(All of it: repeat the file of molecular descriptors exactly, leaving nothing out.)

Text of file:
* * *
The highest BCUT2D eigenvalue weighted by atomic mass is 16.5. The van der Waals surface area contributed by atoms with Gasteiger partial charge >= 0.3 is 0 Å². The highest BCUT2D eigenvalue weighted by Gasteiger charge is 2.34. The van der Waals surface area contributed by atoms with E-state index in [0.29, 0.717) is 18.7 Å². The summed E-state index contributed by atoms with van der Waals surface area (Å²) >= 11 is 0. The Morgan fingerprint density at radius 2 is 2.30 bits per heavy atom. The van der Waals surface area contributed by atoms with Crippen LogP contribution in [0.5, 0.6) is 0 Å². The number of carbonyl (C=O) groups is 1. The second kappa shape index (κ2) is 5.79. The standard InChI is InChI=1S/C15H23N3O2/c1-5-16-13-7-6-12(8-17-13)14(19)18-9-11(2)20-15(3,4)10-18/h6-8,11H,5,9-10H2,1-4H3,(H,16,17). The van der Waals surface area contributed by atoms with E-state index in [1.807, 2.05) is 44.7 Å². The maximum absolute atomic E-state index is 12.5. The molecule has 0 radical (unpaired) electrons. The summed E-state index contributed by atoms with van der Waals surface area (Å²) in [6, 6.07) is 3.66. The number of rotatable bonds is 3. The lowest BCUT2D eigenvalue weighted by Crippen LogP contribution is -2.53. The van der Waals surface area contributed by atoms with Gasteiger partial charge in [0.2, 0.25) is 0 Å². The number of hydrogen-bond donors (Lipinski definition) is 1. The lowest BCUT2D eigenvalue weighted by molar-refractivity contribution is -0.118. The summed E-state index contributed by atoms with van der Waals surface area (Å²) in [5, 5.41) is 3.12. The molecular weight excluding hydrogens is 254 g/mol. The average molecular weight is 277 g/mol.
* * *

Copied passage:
The highest BCUT2D eigenvalue weighted by atomic mass is 16.5. The van der Waals surface area contributed by atoms with Gasteiger partial charge >= 0.3 is 0 Å². The highest BCUT2D eigenvalue weighted by Gasteiger charge is 2.34. The van der Waals surface area contributed by atoms with E-state index in [0.29, 0.717) is 18.7 Å². The summed E-state index contributed by atoms with van der Waals surface area (Å²) >= 11 is 0. The Morgan fingerprint density at radius 2 is 2.30 bits per heavy atom. The van der Waals surface area contributed by atoms with Crippen LogP contribution in [0.5, 0.6) is 0 Å². The number of carbonyl (C=O) groups is 1. The second kappa shape index (κ2) is 5.79. The standard InChI is InChI=1S/C15H23N3O2/c1-5-16-13-7-6-12(8-17-13)14(19)18-9-11(2)20-15(3,4)10-18/h6-8,11H,5,9-10H2,1-4H3,(H,16,17). The van der Waals surface area contributed by atoms with E-state index in [1.807, 2.05) is 44.7 Å². The maximum absolute atomic E-state index is 12.5. The molecule has 0 radical (unpaired) electrons. The summed E-state index contributed by atoms with van der Waals surface area (Å²) in [6, 6.07) is 3.66. The number of rotatable bonds is 3. The lowest BCUT2D eigenvalue weighted by Crippen LogP contribution is -2.53. The van der Waals surface area contributed by atoms with Gasteiger partial charge in [0.2, 0.25) is 0 Å². The number of hydrogen-bond donors (Lipinski definition) is 1. The lowest BCUT2D eigenvalue weighted by molar-refractivity contribution is -0.118. The summed E-state index contributed by atoms with van der Waals surface area (Å²) in [5, 5.41) is 3.12. The molecular weight excluding hydrogens is 254 g/mol. The average molecular weight is 277 g/mol.